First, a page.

• Thanks, Pamela.

      It sounds like your firm is in a fortunate position as regards RIM/IT coexistence. If you’re ever in the mood to blog about it, I am fairly certain I can suggest a couple of venues that’ll be happy to host/publish.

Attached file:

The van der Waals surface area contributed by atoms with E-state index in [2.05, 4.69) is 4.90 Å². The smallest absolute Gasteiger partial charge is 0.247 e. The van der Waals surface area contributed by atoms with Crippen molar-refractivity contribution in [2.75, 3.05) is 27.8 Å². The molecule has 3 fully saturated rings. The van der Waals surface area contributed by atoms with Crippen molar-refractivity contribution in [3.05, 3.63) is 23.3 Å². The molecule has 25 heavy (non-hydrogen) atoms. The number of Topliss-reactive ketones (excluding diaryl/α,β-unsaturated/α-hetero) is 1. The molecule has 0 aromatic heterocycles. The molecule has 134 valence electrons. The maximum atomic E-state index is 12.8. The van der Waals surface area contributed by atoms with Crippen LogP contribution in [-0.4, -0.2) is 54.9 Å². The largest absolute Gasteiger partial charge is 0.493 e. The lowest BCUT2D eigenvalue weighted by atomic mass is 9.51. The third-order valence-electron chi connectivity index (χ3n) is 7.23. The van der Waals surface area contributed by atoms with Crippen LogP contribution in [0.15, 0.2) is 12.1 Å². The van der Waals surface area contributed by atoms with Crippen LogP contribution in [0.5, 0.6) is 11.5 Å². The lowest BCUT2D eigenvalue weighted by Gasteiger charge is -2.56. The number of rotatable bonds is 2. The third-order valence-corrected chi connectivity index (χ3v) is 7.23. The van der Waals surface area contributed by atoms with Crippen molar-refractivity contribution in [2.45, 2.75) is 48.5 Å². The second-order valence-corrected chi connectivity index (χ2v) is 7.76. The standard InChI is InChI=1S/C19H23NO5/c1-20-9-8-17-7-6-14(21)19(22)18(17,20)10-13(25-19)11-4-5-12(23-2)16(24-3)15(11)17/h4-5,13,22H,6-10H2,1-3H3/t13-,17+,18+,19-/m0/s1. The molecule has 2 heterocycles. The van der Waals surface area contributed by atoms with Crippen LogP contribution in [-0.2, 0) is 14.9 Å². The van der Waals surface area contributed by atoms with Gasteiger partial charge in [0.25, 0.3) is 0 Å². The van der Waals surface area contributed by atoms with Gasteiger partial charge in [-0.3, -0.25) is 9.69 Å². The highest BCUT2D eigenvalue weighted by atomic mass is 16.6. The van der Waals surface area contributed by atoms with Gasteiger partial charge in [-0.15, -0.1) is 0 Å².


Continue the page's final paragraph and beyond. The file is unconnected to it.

5. At the risk of raising my head above the parapet, I’d like to announce a bit of Chris Walker inspiraction-into-action: I have a very romantic engagement next week. An IT analyst and I (IRM specialist) are going to get hitched. Mr IT analyst will be my match-made-in-heaven to enable us to provide a beautiful united front to drive compliant front line and back office service improvement driven by business requirement within the framework of IM and IT principles and with a focus on real life constraints, risk management. Key to this will be an ever-present understanding that as IM and IT we are not an end in ourselves but fundamental foundations of the means to multi-faceted organisational ends. We are doing this for a Scottish local authority and its complex and interdependent internal and outward facing functions. I am excited and optimistic that we can shake off the vestiges of the cross organisational divides that may have been relevant in pre-IT days but present real obstacles to exploiting the potential of digital working Here’s to the three musketeer principle – all for one and one for all.